Hanging on the trees"Yes - those three springs landed me sound in wind and limb on the snow-white shores of the country of the Applepivi, into which, before me, no traveller had ever gone. At first I could see no people there, but in fact the Applepivi had received warning of the coming of a powerful over-sea leaper, and had retreated to their houses, leaving the open country deserted. But I found a beautiful tree near the sea-shore, on the fruit of which I supped deliciously.

     "This fruit was large and oval in shape, the colour of it being a delicate brown, light as puff-paste. On breaking through the crust I found the inside to be luscious, sweet and juicy. The fruit grew in clusters of four at the end of each branch, and some trees were so heavily laden with with it as to be almost bent to the ground.

    "After I had eaten of this luscious fruit," Tuflongbo went on, "a drowsiness overcame me, and lying down under the tree from whose branches I had plucked it, I enjoyed a long refreshing sleep. I slept till morning and then rose, wondering where I was. Near me grew a tall plant, like a foxglove with purple bells, and I picked one long stem.  Carrying it I took my way through mazy groves of fruit trees and at last came suddenly, in an opening upon a cluster of round straw huts. Out of them poured swarms upon swarms of small people - the Applepivi, humming and buzzing angrily. I turned to fly for my life, and then thought better of it, and drew softly near them holding out  the stem with purple blossoms. After a moment of hesitation, one of the Applepivi darted upon the stem and thrust a round little brown head into the cup of a flower; after which the others followed.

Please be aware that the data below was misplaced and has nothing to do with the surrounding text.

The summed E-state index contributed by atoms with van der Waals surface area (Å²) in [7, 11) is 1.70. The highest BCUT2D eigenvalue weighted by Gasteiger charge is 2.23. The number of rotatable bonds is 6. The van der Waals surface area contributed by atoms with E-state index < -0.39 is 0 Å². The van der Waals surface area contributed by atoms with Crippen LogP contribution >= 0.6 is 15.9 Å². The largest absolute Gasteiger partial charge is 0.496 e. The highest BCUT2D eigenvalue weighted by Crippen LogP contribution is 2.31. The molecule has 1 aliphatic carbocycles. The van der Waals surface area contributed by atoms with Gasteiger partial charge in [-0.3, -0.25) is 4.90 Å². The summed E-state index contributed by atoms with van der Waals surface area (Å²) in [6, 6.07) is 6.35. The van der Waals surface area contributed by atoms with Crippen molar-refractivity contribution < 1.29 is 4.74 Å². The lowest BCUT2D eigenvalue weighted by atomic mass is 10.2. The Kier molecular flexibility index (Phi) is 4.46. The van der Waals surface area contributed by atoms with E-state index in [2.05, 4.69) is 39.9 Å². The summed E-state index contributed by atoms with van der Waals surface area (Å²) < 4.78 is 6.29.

"Then I saw this curious small folk had tiny wings under their shoulders, and talked with a humming noise. The strange thing was I understood what they said. They first of all asked me my name, Tuflongbo," I answered, and I told them I came from a country across the sea called Shineland. 

Tuflongbo, Tuflongbo!

Back to Shineland let him go!"

 some of them buzzed in my ears. But one of them, who had been buried in my purple bell, came out of it and said, Foxgloves

"Let us hear a little more about it, Tuflongbo. What have you Shineland folk got to give the Applepivi?"

"We can give you moors of purple heather, and fields of bean-blossom," I said.

"But the rest of the Applepivi only buzzed the louder:

Tuflongbo, Tuflongbo!

Back to Shineland let him go!"

           "So back I came, over the sea of the three leaps, and over the wall of the World's End," said Tuflongbo, "and here I am."

     "Is that all? said Muffin. "I don't think much of that. As for your Applepivi, thats only another name for -----!"

"Shut up, Muffin!" cried the Fairy Queen, "It's supper-time, and I should like some bread and  honey, and apple-pie and cream!"